Asbestos in Schools – Teachers and Pupils at Risk

MPs have launched an inquiry into the dangers of asbestos in British schools and hospitals, following warnings from campaign groups that not enough is being done.

Thousands of UK schools are thought to be affected. In particular, ‘CLASP’ schools, which were mostly built between the 1950s and 1970s and contained high levels of asbestos. There are around 3,000 of these schools still in use in the UK. 

School Building

371 teacher deaths since 2001

According to figures from the Office for National Statistics, 371 teachers died from mesothelioma caused by asbestos between 2001 and 2020. 139 of these were primary and nursery school teachers and 110 were secondary school teachers. These numbers are shocking enough, but campaigners think the true number is much higher. 

Research by the campaign group Airtight on Asbestos found that primary school teachers are five times more likely to die from asbestos-related conditions than their peers.

Solicitors firms and victim support groups are seeing an increase in teachers and nurses coming to them for support. Where previously, workers who were directly exposed to asbestos through construction work or similar occupations were diagnosed with mesothelioma, now more low level exposure cases are coming forward. More women are being diagnosed with the disease than ever before. 


Charles Pickles from Airtight on Asbestos said:


“Female primary school teachers now have one of the highest prevalences of mesothelioma as an occupational group.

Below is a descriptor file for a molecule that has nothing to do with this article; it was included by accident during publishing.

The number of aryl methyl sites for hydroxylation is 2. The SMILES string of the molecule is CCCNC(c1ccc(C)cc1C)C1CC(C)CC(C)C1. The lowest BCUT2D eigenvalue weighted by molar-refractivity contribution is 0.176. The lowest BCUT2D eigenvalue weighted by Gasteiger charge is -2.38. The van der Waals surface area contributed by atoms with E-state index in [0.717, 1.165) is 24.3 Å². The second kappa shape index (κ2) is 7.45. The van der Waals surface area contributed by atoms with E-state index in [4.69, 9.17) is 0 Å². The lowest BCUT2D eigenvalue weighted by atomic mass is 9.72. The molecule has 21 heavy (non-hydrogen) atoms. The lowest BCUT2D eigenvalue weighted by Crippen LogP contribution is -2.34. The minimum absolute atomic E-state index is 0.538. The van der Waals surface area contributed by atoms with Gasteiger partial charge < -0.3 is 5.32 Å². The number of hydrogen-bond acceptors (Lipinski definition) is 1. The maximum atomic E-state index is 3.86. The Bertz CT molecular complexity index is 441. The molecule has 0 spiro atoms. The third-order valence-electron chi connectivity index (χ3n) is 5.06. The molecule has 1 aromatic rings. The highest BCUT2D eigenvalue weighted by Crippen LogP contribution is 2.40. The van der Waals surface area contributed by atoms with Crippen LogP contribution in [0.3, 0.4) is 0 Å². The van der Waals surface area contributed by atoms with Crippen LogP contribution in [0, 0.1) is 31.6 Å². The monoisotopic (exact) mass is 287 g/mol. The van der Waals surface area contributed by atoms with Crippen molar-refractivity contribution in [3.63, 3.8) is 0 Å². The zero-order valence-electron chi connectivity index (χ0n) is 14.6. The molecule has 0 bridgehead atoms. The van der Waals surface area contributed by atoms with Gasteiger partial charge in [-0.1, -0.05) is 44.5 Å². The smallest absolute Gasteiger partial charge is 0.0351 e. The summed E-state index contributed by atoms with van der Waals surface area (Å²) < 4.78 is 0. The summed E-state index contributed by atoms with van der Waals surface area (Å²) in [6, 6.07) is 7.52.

“This is alarming, because female primary school teachers never worked with asbestos. They have merely worked in buildings containing asbestos.”

Asbestos – the silent killer

While the use of asbestos was banned in the UK in 1999, there are around six million tonnes of asbestos remaining in public buildings across the UK. It’s thought that 80 percent of schools in the UK have asbestos, potentially affecting millions of teachers and pupils.

Asbestos is known as a ‘silent killer’ as symptoms often don’t arise for many years and by then it’s too late to do anything. 2,500 people die each year from mesothelioma caused by asbestos. 

Issues arise when asbestos fibres are inhaled. This happens when asbestos is disturbed in any way. Something as minor as slamming a door can do this. Fibres are released into the air and, when inhaled, irritate the lung tissue, causing scarring and malignant tumours. 

As the UK’s asbestos becomes more and more dilapidated, the risk of exposure grows. 


What’s being done?

The current policy is to manage asbestos, rather than remove it.

Under the UK’s existing system, the Health and Safety Executive (HSE) assigns a designated ‘duty holder’ to public buildings, whose responsibility is the management of asbestos. However, in practice this policy is ineffective, either due to a lack of awareness or understanding. Many duty holders don’t know where asbestos is located in public buildings, nor when or if it has been disturbed and what action to take.


Airtight on Asbestos recommends the following actions to help stop …

  • Routine air monitoring in schools to identify which environments are unsafe;
  • Introducing a safe environmental limit for airborne asbestos fibres;
  • Replacing CLASP and other outdated school buildings


Many other countries already do this and more. Pickles said:

“We have one of the worst asbestos legacies in the world, and even today exposure to the substance cuts short the lives of 200 to 300 school children each year.”


The committee will hear evidence from different sources over the coming months and their report will be released in 2022.